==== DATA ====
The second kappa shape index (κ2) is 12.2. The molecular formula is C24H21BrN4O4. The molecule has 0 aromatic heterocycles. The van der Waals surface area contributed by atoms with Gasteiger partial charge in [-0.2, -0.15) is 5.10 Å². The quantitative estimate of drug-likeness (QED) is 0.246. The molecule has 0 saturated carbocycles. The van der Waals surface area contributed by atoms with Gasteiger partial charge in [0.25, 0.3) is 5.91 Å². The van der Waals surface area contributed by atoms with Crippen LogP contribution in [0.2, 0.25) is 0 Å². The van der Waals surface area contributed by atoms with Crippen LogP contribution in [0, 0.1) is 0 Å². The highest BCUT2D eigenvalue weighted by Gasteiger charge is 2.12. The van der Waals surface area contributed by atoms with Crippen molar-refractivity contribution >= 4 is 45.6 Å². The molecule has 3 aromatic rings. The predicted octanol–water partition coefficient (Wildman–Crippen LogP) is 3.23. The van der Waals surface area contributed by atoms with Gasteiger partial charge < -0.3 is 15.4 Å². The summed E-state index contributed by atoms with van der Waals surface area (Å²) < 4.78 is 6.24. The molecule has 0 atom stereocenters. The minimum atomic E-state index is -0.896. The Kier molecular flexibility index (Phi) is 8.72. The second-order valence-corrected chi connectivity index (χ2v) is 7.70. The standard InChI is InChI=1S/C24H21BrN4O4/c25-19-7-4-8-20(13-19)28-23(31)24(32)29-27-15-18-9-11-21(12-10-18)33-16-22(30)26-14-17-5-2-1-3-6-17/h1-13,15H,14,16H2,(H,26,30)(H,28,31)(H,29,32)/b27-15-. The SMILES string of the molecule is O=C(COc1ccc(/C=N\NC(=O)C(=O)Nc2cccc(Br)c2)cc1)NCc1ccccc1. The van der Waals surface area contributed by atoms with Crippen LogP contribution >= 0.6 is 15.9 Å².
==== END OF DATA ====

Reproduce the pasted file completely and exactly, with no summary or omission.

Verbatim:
The second kappa shape index (κ2) is 12.2. The molecular formula is C24H21BrN4O4. The molecule has 0 aromatic heterocycles. The van der Waals surface area contributed by atoms with Gasteiger partial charge in [-0.2, -0.15) is 5.10 Å². The quantitative estimate of drug-likeness (QED) is 0.246. The molecule has 0 saturated carbocycles. The van der Waals surface area contributed by atoms with Gasteiger partial charge in [0.25, 0.3) is 5.91 Å². The van der Waals surface area contributed by atoms with Crippen LogP contribution in [0.2, 0.25) is 0 Å². The van der Waals surface area contributed by atoms with Crippen LogP contribution in [0, 0.1) is 0 Å². The highest BCUT2D eigenvalue weighted by Gasteiger charge is 2.12. The van der Waals surface area contributed by atoms with Crippen molar-refractivity contribution >= 4 is 45.6 Å². The molecule has 3 aromatic rings. The predicted octanol–water partition coefficient (Wildman–Crippen LogP) is 3.23. The van der Waals surface area contributed by atoms with Gasteiger partial charge < -0.3 is 15.4 Å². The summed E-state index contributed by atoms with van der Waals surface area (Å²) < 4.78 is 6.24. The molecule has 0 atom stereocenters. The minimum atomic E-state index is -0.896. The Kier molecular flexibility index (Phi) is 8.72. The second-order valence-corrected chi connectivity index (χ2v) is 7.70. The standard InChI is InChI=1S/C24H21BrN4O4/c25-19-7-4-8-20(13-19)28-23(31)24(32)29-27-15-18-9-11-21(12-10-18)33-16-22(30)26-14-17-5-2-1-3-6-17/h1-13,15H,14,16H2,(H,26,30)(H,28,31)(H,29,32)/b27-15-. The SMILES string of the molecule is O=C(COc1ccc(/C=N\NC(=O)C(=O)Nc2cccc(Br)c2)cc1)NCc1ccccc1. The van der Waals surface area contributed by atoms with Crippen LogP contribution >= 0.6 is 15.9 Å².